Cap-and-Trade Program Reduces NOx Emissions in Eastern U.S.
Summertime nitrogen oxide (NOx) emissions from power plants and large industrial sources were down by 62 percent compared to year 2000 levels and 75 percent lower than in 1990 thanks to a cap-and-trade program in 20 eastern states and the District of Columbia, according to a report from the U.S. Environmental Protection Agency (EPA).
The NOx Budget Trading Program (NBP) is a partnership between federal and state governments to reduce the regional transport of NOx from power plants and industry in the eastern U.S. This market-based program was created to cost-effectively reduce NOx emissions during the ozone season.
The program allows facilities to choose their control options including installing control technologies, replacing existing controls with more advanced technologies, optimizing existing controls, and switching fuels. This flexibility and an active NOx allowance market have led to near perfect compliance since the start of the program in 2003, according to the EPA.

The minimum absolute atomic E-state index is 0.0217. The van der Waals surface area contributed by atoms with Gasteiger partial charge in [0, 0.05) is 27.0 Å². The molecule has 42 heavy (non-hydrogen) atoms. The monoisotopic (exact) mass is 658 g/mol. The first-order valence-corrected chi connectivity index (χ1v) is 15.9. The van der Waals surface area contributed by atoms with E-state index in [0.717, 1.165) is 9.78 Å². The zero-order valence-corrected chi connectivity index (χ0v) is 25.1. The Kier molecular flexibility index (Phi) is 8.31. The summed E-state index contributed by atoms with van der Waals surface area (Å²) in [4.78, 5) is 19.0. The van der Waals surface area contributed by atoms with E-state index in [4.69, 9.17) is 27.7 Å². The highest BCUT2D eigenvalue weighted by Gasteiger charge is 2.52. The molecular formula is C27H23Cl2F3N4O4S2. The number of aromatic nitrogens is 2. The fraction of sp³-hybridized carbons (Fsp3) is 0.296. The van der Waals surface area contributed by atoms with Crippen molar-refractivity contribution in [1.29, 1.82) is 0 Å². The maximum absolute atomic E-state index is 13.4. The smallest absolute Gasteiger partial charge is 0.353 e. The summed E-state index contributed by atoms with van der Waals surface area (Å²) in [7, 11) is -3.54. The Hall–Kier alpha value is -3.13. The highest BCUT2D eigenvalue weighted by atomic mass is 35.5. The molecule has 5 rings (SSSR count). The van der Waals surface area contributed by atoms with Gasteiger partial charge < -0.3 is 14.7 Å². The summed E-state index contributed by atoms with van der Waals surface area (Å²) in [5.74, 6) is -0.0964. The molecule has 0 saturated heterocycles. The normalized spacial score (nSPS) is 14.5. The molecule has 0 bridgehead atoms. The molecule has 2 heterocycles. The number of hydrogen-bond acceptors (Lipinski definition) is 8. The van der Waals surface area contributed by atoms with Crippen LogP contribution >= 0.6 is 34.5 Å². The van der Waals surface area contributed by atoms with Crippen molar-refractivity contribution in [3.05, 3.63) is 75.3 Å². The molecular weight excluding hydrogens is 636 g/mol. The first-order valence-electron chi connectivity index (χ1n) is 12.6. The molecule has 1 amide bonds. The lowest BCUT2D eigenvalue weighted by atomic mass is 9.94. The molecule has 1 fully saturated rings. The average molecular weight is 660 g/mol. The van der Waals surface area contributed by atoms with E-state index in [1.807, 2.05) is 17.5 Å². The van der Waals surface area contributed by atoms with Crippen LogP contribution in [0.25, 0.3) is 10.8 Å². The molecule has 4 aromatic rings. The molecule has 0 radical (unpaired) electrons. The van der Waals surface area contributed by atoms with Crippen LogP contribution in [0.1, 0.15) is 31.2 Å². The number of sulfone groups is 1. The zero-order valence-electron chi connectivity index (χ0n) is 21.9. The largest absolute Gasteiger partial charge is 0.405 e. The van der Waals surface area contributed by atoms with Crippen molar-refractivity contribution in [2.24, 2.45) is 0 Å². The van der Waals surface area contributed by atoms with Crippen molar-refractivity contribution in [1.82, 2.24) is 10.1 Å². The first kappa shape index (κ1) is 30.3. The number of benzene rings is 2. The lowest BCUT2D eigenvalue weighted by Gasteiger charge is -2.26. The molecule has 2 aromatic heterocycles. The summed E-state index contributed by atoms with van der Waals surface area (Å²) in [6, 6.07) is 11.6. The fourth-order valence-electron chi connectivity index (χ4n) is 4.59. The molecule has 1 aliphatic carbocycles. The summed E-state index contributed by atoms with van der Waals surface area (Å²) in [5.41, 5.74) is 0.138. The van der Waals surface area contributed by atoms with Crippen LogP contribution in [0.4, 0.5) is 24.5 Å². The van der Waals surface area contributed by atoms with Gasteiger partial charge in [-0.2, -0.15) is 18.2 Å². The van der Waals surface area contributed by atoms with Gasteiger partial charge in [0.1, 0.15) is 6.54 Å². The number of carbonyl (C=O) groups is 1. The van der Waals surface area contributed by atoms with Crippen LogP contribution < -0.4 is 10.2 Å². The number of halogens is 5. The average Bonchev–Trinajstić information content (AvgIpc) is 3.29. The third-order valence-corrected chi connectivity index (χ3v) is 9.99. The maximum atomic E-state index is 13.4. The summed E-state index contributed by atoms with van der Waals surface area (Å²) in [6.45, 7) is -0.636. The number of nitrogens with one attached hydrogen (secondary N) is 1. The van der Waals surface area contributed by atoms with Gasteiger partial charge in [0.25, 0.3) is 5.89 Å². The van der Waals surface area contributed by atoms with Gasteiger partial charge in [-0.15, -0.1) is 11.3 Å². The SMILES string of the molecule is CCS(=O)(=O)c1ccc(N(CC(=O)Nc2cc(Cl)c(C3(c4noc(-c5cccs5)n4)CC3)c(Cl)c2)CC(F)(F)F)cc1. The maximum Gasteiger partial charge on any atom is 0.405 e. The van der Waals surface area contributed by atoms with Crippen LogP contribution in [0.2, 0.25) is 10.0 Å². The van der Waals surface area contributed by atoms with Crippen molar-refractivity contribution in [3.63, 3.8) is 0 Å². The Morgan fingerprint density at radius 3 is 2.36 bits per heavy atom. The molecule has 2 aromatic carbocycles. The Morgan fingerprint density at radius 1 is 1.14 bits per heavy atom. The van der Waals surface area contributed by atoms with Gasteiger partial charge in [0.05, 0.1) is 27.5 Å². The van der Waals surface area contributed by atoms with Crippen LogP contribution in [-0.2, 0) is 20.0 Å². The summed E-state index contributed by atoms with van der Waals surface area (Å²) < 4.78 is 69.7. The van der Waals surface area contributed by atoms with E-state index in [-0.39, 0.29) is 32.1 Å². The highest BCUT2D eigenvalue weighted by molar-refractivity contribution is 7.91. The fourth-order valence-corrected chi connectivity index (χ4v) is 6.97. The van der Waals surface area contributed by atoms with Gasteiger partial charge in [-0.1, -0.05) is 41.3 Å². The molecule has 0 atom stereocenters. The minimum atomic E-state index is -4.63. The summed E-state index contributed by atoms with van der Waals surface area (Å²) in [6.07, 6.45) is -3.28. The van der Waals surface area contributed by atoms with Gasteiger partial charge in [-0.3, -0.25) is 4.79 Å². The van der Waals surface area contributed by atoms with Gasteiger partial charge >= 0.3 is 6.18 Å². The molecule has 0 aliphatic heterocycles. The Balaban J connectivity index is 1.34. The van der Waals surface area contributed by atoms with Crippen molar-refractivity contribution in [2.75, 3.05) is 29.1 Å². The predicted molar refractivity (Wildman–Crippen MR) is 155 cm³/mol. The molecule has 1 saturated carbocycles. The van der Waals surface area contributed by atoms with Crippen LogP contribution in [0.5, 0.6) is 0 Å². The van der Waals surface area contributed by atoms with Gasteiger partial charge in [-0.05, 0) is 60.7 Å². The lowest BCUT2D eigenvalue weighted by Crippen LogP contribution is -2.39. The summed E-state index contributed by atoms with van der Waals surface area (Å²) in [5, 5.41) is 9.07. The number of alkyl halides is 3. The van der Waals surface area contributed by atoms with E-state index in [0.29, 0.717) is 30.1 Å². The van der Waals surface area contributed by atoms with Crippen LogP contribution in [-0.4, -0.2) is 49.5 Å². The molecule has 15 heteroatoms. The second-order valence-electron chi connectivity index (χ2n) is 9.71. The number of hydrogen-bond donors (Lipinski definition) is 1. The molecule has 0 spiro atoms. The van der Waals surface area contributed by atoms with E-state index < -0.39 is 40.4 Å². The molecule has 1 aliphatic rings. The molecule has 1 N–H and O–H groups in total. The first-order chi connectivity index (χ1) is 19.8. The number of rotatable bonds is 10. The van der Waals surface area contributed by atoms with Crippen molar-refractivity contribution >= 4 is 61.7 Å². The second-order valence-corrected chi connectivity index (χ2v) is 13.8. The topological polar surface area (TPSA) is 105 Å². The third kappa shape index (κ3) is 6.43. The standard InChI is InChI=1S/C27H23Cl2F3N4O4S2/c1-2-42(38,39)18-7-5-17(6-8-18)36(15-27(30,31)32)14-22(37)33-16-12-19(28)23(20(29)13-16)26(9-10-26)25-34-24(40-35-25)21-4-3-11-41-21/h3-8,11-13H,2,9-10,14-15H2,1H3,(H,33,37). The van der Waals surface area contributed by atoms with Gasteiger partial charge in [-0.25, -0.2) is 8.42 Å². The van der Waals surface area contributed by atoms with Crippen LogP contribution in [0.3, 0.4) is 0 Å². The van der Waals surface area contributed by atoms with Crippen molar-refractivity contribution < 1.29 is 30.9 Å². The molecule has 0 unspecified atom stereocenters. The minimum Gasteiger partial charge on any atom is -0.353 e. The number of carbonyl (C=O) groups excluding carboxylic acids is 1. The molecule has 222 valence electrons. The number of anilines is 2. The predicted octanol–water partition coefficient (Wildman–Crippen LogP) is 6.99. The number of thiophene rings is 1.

The 2008 NOx Budget Trading Program Annual Report reveals that reduction of NOx has helped reduce smog levels by 10 to 14 percent in the NBP region – largely in the eastern parts of the country. According to the report, there is a strong association between areas with the greatest reductions in NOx emissions and downwind sites that show the greatest improvements in smog.
The program also contributed to improvements in air quality in 97 percent of non-attainment areas in the east, with 85 percent of these areas now below the smog standard.
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